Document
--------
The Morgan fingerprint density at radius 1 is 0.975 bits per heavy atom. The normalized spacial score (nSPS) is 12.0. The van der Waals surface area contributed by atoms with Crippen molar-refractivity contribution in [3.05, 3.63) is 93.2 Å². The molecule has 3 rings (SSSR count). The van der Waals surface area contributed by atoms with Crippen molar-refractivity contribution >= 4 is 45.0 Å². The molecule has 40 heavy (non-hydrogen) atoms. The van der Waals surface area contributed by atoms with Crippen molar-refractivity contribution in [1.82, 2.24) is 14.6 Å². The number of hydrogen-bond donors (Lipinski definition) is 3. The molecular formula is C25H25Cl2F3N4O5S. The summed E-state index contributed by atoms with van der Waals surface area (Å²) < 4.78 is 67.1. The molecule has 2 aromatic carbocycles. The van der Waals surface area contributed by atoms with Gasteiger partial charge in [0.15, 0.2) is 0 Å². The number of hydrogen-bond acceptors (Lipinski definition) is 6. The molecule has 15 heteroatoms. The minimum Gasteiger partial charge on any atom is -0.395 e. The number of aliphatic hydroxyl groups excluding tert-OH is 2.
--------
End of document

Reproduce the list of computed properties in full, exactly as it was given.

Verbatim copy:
The Morgan fingerprint density at radius 1 is 0.975 bits per heavy atom. The normalized spacial score (nSPS) is 12.0. The van der Waals surface area contributed by atoms with Crippen molar-refractivity contribution in [3.05, 3.63) is 93.2 Å². The molecule has 3 rings (SSSR count). The van der Waals surface area contributed by atoms with Crippen molar-refractivity contribution >= 4 is 45.0 Å². The molecule has 40 heavy (non-hydrogen) atoms. The van der Waals surface area contributed by atoms with Crippen molar-refractivity contribution in [1.82, 2.24) is 14.6 Å². The number of hydrogen-bond donors (Lipinski definition) is 3. The molecular formula is C25H25Cl2F3N4O5S. The summed E-state index contributed by atoms with van der Waals surface area (Å²) < 4.78 is 67.1. The molecule has 2 aromatic carbocycles. The van der Waals surface area contributed by atoms with Gasteiger partial charge in [0.15, 0.2) is 0 Å². The number of hydrogen-bond acceptors (Lipinski definition) is 6. The molecule has 15 heteroatoms. The minimum Gasteiger partial charge on any atom is -0.395 e. The number of aliphatic hydroxyl groups excluding tert-OH is 2.